The Birds and the Bees Revisited

The moment you go from actively not trying to get pregnant to actively trying to get pregnant, your sex life changes. Often it’s not a single moment but a month or more of inactively not trying, the birth control equivalent of slowly stepping into a freezing cold swimming pool rather than closing your eyes and jumping. You pull the goalie then forget to invite the other team to play. Or the other team is so freaked out they don’t even try to score. Or they do try to score but don’t, and then you start to wonder if there’s something wrong with the other team, if they’re too old or too stressed out or smoked too much pot in college. That’s when you go from dipping your toes in the water to doing a running cannonball off the diving board—Geronimo, kids, it’s time to get busy.

Unfortunately, despite what the Lifetime Movie Network and your high school guidance counselor want you to believe, making a baby is not as easy as a six-pack of Zima and a rec room couch. I went to a progressive school that prided itself on a liberal and comprehensive sex education curriculum. I remember writing anonymous questions about boobs and periods in fifth grade, a particularly horrific slide show about STDs in seventh grade, and a series of heated arguments throughout high school about whether legalizing prostitution would empower or oppress women. At the age of 32, when my husband and I decided to close our eyes and jump into the baby-making pool, I could argue the constitutionality of abortion, gay marriage, and pornography. I knew how HIV was transmitted on a molecular level. I could recite statistics on the risks associated with advanced maternal age as they related to miscarriage, infertility, and chromosomal abnormalities. But I didn’t truly understand that I could only get pregnant on four, maybe five days of the month, and probably fewer, because I was a maternal dinosaur and my husband smoked a lot of pot in college.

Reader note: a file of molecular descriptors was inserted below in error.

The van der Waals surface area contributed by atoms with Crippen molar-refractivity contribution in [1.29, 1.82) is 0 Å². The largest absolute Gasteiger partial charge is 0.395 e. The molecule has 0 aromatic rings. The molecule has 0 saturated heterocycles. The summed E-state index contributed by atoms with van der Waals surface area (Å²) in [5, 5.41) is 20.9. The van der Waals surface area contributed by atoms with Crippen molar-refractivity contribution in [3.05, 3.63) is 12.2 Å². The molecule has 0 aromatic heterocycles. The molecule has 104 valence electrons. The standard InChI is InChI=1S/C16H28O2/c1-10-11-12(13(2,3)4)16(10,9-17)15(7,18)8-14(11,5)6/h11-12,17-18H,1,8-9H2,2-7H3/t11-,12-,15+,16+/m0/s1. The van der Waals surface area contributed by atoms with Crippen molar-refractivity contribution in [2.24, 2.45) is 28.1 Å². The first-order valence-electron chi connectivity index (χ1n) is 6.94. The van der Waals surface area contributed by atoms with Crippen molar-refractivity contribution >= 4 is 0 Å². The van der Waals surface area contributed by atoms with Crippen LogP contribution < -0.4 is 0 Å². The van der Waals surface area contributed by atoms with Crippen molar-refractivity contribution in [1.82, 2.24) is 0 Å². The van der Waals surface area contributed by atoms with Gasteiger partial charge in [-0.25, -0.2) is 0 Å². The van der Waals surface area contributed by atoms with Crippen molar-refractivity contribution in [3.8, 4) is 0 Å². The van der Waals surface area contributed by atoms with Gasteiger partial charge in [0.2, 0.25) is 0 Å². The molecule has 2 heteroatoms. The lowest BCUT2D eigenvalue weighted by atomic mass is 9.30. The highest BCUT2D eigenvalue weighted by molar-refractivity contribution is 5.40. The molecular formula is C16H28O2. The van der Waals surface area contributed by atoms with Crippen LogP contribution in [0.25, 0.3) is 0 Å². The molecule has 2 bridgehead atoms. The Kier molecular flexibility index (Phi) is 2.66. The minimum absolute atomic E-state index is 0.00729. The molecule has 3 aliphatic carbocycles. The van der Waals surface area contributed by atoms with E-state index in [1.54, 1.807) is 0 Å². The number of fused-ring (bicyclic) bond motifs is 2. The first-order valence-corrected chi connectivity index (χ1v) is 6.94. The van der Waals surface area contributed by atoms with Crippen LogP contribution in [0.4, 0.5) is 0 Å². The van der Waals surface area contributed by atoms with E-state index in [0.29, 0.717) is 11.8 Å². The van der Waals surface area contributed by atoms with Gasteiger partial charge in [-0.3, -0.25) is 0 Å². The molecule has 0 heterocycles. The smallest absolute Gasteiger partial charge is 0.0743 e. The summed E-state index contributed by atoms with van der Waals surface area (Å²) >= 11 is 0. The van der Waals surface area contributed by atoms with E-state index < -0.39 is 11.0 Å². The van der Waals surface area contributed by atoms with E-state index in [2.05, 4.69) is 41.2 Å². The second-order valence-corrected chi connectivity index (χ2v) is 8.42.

That’s the annoying truth of it. While it seems like every teenager on reality TV can get pregnant 26 days a month, and you swear your best friend occasionally gets knocked up in the shower, you and your old “career oriented” eggs have only a 12- to 24-hour window to get fertilized after ovulation. Your husband’s boys may be able to survive longer, depending on whether your fallopian tubes resemble a mahogany-paneled man-cave with a built-in beer tap and 60-inch plasma television or a women’s studies class at Smith, but at most you have five days during which sex leads to baby. Five days is the best-case scenario, and let’s be honest ladies, at our age, we have to aim for the bull’s eye just to hit the target.

So if you’re done testing the water and you’re ready to dive in, don’t waste your energy shaving your legs the first day after your period ends. Start spritzing your fancy Versace perfume a few days before you think you’ll ovulate, and save date-night at your favorite martini bar for the day before. And if that night happens to coincide with a major sporting event or highly anticipated episode of The Walking Dead, you might as well throw on your yoga pants, open a bottle of pinot, and wait ‘til next month.

Written by: Kathleen

PS: If you've been doing cannonballs for several months and are starting to get antsy, or if you're just trying to be more precise in your baby-making so you don't end up with, say, a Christmas due date, I highly recommend and the accompanying app for more comprehensive information and tools to maximize your chances of getting pregnant regardless of who dies in the next episode of Game of Thrones.